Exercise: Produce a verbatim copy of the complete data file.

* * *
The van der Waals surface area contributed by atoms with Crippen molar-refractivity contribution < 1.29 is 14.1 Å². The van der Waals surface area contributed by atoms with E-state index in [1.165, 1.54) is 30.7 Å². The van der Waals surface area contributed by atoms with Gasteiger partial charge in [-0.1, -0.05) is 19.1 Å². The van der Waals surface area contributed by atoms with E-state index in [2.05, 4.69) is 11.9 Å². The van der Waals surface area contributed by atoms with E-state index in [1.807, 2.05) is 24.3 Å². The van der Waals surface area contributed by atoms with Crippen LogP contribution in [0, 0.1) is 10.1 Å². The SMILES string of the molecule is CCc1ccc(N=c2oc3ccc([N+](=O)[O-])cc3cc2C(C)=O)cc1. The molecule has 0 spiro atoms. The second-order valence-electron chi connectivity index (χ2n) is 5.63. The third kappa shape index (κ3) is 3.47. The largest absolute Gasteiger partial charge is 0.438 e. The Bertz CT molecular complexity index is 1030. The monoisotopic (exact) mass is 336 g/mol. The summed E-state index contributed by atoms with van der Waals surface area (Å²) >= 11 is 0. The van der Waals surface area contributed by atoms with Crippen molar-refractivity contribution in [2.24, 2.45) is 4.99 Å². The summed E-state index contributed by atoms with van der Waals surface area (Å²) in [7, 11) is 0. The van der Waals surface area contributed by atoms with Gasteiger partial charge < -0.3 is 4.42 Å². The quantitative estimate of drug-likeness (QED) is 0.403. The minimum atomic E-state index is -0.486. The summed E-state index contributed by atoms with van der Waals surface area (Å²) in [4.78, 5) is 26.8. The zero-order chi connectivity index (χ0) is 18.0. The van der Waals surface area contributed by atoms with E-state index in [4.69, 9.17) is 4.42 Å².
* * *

The van der Waals surface area contributed by atoms with Crippen molar-refractivity contribution < 1.29 is 14.1 Å². The van der Waals surface area contributed by atoms with E-state index in [1.165, 1.54) is 30.7 Å². The van der Waals surface area contributed by atoms with Gasteiger partial charge in [-0.1, -0.05) is 19.1 Å². The van der Waals surface area contributed by atoms with E-state index in [2.05, 4.69) is 11.9 Å². The van der Waals surface area contributed by atoms with E-state index in [1.807, 2.05) is 24.3 Å². The van der Waals surface area contributed by atoms with Crippen LogP contribution in [0, 0.1) is 10.1 Å². The SMILES string of the molecule is CCc1ccc(N=c2oc3ccc([N+](=O)[O-])cc3cc2C(C)=O)cc1. The molecule has 0 spiro atoms. The second-order valence-electron chi connectivity index (χ2n) is 5.63. The third kappa shape index (κ3) is 3.47. The largest absolute Gasteiger partial charge is 0.438 e. The Bertz CT molecular complexity index is 1030. The monoisotopic (exact) mass is 336 g/mol. The summed E-state index contributed by atoms with van der Waals surface area (Å²) >= 11 is 0. The van der Waals surface area contributed by atoms with Crippen molar-refractivity contribution in [2.24, 2.45) is 4.99 Å². The summed E-state index contributed by atoms with van der Waals surface area (Å²) in [7, 11) is 0. The van der Waals surface area contributed by atoms with Gasteiger partial charge < -0.3 is 4.42 Å². The quantitative estimate of drug-likeness (QED) is 0.403. The minimum atomic E-state index is -0.486. The summed E-state index contributed by atoms with van der Waals surface area (Å²) in [4.78, 5) is 26.8. The zero-order chi connectivity index (χ0) is 18.0. The van der Waals surface area contributed by atoms with E-state index in [4.69, 9.17) is 4.42 Å².